“Live a good life. If there are gods and they are just, then they will not care how devout you have been, but will welcome you based on the virtues you have lived by. If there are gods, but unjust, then you should not want to worship them. If there are no gods, then you will be gone, but will have lived a noble life that will live on in the memories of your loved ones.”
“This is why we shouldn't be afraid. There are two possibilities: One is that there's more to life than the physical life, that our souls "will find an even higher place to dwell" when this life is over. If that's true, there's no reason to fear failure or death. The other possibility is that this life is all there is. And if that's true, then we have to really live it - we have to take it for everything it has and "die enormous" instead of "living dormant," as I said way back on "Can I Live." Either way, fear is a waste of time.”
Ergo, what the clay should do is life a full, enjoyable and productive life, and pay little attention to that which is out of its hands.
There are volumes upon volumes of philosophical work spent discussing this one idea. I wouldn't think less of someone simply for having a different point of view, especially if it might be supported by more than a back-of-the-envelope argument.
A god could define rules. So can men (in fact, men can be observed to create rules all the time). Anybody can define rules if they wish to do so. I'm not quite sure of the point here.
> And if it is so, how would c know that it lives a good life? By whose standards?
As a Stoic philosopher, obviously Marcus Aurelius' answer would be along the lines of the standards embraced by Stoicism. In addition to a heavy emphasis on virtue, the Stoics were also avid logicians, and this informed their ethics.
The first parent comment implies the created can dictate on what basis the creator will "welcome you".
That can only happen if the creator has given the created that specific trait. How does the created know if it has that trait?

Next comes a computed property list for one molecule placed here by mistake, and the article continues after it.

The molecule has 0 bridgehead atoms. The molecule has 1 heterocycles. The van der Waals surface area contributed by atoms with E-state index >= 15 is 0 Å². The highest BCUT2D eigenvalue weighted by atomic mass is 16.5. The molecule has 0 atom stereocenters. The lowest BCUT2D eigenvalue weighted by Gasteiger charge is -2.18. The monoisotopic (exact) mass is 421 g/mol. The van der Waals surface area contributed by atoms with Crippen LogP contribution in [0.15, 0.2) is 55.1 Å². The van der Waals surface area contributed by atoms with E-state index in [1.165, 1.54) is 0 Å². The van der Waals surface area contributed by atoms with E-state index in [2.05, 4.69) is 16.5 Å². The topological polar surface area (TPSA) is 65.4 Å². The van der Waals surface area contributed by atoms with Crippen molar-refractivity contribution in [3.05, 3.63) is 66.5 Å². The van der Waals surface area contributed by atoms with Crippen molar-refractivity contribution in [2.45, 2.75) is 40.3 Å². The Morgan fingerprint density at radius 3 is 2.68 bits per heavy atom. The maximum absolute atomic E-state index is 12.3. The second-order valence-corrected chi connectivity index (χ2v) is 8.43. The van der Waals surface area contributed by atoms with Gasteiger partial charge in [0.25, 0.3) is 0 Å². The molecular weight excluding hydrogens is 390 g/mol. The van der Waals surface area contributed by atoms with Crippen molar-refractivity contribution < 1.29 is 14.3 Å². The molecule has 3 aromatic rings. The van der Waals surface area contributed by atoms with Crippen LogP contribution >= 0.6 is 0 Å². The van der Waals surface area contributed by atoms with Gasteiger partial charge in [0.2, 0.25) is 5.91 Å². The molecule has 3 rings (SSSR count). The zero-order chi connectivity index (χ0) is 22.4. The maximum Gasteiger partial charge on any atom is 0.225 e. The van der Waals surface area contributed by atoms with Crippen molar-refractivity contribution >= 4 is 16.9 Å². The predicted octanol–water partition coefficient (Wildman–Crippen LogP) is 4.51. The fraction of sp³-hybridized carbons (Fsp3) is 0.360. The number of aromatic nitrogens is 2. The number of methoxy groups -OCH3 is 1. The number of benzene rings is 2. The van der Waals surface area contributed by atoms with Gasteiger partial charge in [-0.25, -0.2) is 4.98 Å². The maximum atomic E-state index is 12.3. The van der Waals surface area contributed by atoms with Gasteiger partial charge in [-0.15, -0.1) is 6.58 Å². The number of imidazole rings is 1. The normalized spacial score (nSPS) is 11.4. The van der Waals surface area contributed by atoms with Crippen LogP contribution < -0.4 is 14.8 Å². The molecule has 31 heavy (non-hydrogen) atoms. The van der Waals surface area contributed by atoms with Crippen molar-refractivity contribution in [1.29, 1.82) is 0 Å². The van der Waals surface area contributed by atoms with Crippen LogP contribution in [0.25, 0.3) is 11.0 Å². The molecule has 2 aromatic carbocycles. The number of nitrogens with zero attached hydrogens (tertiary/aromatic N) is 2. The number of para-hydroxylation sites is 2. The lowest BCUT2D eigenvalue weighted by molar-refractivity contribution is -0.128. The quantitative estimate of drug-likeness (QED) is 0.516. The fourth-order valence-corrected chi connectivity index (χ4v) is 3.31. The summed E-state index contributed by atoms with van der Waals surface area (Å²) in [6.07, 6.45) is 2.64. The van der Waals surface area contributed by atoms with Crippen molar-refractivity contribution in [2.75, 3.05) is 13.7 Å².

He might have other traits like e.g. free will, but that does not mean he can make rules on how the creator will welcome him.
How else should we interpret the lack of unambiguous instructions from our supposed Creator, if not as permission to speculate on said Creator's intentions and desires for us?
A God who communicates only with insane people is indistinguishable from no God at all.
And I am sure you are right, I probably am a little crazy :-)
But that is okay, as my hope in God is an anchor for my soul, firm and secure . . . (Hebrews 6.19)
Exactly. In this setup, the created can't know. Therefore it is pointless to worry about it.
Let's say this god entity as understood by any major religion, past or present, exists. Or would that be entities?
1. It doesn't communicate its rules to its created (C) in a way that would be undeniably from It. Books can be written by anyone. Give me letters of starfire in the sky, or floating letters of stone a mile tall, or something similarly miraculous that would be an undeniable mark of its divine provenance.
2. It gives C built-in rules (a moral sense), but enforces an external set of rules that often conflict with the internal rules. Why not just implant the rules in C in the first place?
3. There are rumors among C that they are being judged, and if they don't behave according to aforementioned poorly-communicated rules, they will be "rejected". Why? As the creator it's responsible for any defects in the created.